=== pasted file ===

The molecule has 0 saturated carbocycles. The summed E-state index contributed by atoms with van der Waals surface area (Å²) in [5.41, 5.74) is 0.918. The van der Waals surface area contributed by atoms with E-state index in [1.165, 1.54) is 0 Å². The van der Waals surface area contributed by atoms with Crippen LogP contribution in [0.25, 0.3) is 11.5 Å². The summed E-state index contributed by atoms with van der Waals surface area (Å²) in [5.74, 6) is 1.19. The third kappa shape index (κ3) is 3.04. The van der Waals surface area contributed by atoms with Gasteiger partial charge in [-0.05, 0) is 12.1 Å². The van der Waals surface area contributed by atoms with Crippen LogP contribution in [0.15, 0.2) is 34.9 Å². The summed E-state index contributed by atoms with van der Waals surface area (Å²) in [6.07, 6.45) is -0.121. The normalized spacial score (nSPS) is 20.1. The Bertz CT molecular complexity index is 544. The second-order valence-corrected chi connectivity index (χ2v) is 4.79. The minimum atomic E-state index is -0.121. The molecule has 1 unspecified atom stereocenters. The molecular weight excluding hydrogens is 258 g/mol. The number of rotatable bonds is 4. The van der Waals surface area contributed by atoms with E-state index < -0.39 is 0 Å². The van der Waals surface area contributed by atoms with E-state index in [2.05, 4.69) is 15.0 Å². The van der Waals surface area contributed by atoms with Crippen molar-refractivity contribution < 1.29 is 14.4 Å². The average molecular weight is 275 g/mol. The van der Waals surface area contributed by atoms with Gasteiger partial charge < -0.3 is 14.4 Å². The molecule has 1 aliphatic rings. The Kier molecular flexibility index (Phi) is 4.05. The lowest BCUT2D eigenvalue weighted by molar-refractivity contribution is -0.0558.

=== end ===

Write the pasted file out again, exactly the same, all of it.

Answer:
The molecule has 0 saturated carbocycles. The summed E-state index contributed by atoms with van der Waals surface area (Å²) in [5.41, 5.74) is 0.918. The van der Waals surface area contributed by atoms with E-state index in [1.165, 1.54) is 0 Å². The van der Waals surface area contributed by atoms with Crippen LogP contribution in [0.25, 0.3) is 11.5 Å². The summed E-state index contributed by atoms with van der Waals surface area (Å²) in [5.74, 6) is 1.19. The third kappa shape index (κ3) is 3.04. The van der Waals surface area contributed by atoms with Gasteiger partial charge in [-0.05, 0) is 12.1 Å². The van der Waals surface area contributed by atoms with Crippen LogP contribution in [0.15, 0.2) is 34.9 Å². The summed E-state index contributed by atoms with van der Waals surface area (Å²) in [6.07, 6.45) is -0.121. The normalized spacial score (nSPS) is 20.1. The Bertz CT molecular complexity index is 544. The second-order valence-corrected chi connectivity index (χ2v) is 4.79. The minimum atomic E-state index is -0.121. The molecule has 1 unspecified atom stereocenters. The molecular weight excluding hydrogens is 258 g/mol. The number of rotatable bonds is 4. The van der Waals surface area contributed by atoms with E-state index < -0.39 is 0 Å². The van der Waals surface area contributed by atoms with E-state index in [2.05, 4.69) is 15.0 Å². The van der Waals surface area contributed by atoms with Crippen molar-refractivity contribution < 1.29 is 14.4 Å². The average molecular weight is 275 g/mol. The van der Waals surface area contributed by atoms with Gasteiger partial charge < -0.3 is 14.4 Å². The molecule has 1 aliphatic rings. The Kier molecular flexibility index (Phi) is 4.05. The lowest BCUT2D eigenvalue weighted by molar-refractivity contribution is -0.0558.